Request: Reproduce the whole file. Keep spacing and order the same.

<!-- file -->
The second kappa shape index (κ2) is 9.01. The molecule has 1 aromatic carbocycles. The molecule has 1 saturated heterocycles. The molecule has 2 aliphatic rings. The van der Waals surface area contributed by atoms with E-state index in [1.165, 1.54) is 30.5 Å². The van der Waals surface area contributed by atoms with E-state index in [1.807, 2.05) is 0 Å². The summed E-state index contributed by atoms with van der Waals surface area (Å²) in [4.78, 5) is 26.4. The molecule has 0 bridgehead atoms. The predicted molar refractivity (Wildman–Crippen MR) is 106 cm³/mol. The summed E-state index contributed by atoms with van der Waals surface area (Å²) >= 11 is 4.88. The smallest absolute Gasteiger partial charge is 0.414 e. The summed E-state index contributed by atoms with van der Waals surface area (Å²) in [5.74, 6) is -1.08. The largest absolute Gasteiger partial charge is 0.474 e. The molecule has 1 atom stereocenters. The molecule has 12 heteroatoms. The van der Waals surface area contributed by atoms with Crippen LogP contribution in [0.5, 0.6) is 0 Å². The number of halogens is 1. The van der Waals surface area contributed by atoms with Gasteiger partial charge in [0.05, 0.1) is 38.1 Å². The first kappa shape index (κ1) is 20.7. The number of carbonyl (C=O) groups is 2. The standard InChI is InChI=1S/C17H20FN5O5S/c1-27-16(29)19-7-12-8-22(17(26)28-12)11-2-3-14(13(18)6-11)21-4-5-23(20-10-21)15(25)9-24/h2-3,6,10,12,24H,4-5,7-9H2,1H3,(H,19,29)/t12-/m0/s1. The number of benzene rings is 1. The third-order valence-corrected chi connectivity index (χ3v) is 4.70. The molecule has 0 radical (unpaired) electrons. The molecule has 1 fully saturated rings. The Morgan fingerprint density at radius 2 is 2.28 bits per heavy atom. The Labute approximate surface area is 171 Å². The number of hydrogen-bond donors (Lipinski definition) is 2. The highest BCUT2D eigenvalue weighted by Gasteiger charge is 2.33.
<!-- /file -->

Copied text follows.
The second kappa shape index (κ2) is 9.01. The molecule has 1 aromatic carbocycles. The molecule has 1 saturated heterocycles. The molecule has 2 aliphatic rings. The van der Waals surface area contributed by atoms with E-state index in [1.165, 1.54) is 30.5 Å². The van der Waals surface area contributed by atoms with E-state index in [1.807, 2.05) is 0 Å². The summed E-state index contributed by atoms with van der Waals surface area (Å²) in [4.78, 5) is 26.4. The molecule has 0 bridgehead atoms. The predicted molar refractivity (Wildman–Crippen MR) is 106 cm³/mol. The summed E-state index contributed by atoms with van der Waals surface area (Å²) >= 11 is 4.88. The smallest absolute Gasteiger partial charge is 0.414 e. The summed E-state index contributed by atoms with van der Waals surface area (Å²) in [5.74, 6) is -1.08. The largest absolute Gasteiger partial charge is 0.474 e. The molecule has 1 atom stereocenters. The molecule has 12 heteroatoms. The van der Waals surface area contributed by atoms with Crippen LogP contribution in [0.5, 0.6) is 0 Å². The number of halogens is 1. The van der Waals surface area contributed by atoms with Gasteiger partial charge in [0.05, 0.1) is 38.1 Å². The first kappa shape index (κ1) is 20.7. The number of carbonyl (C=O) groups is 2. The standard InChI is InChI=1S/C17H20FN5O5S/c1-27-16(29)19-7-12-8-22(17(26)28-12)11-2-3-14(13(18)6-11)21-4-5-23(20-10-21)15(25)9-24/h2-3,6,10,12,24H,4-5,7-9H2,1H3,(H,19,29)/t12-/m0/s1. The number of benzene rings is 1. The third-order valence-corrected chi connectivity index (χ3v) is 4.70. The molecule has 0 radical (unpaired) electrons. The molecule has 1 fully saturated rings. The Morgan fingerprint density at radius 2 is 2.28 bits per heavy atom. The Labute approximate surface area is 171 Å². The number of hydrogen-bond donors (Lipinski definition) is 2. The highest BCUT2D eigenvalue weighted by Gasteiger charge is 2.33.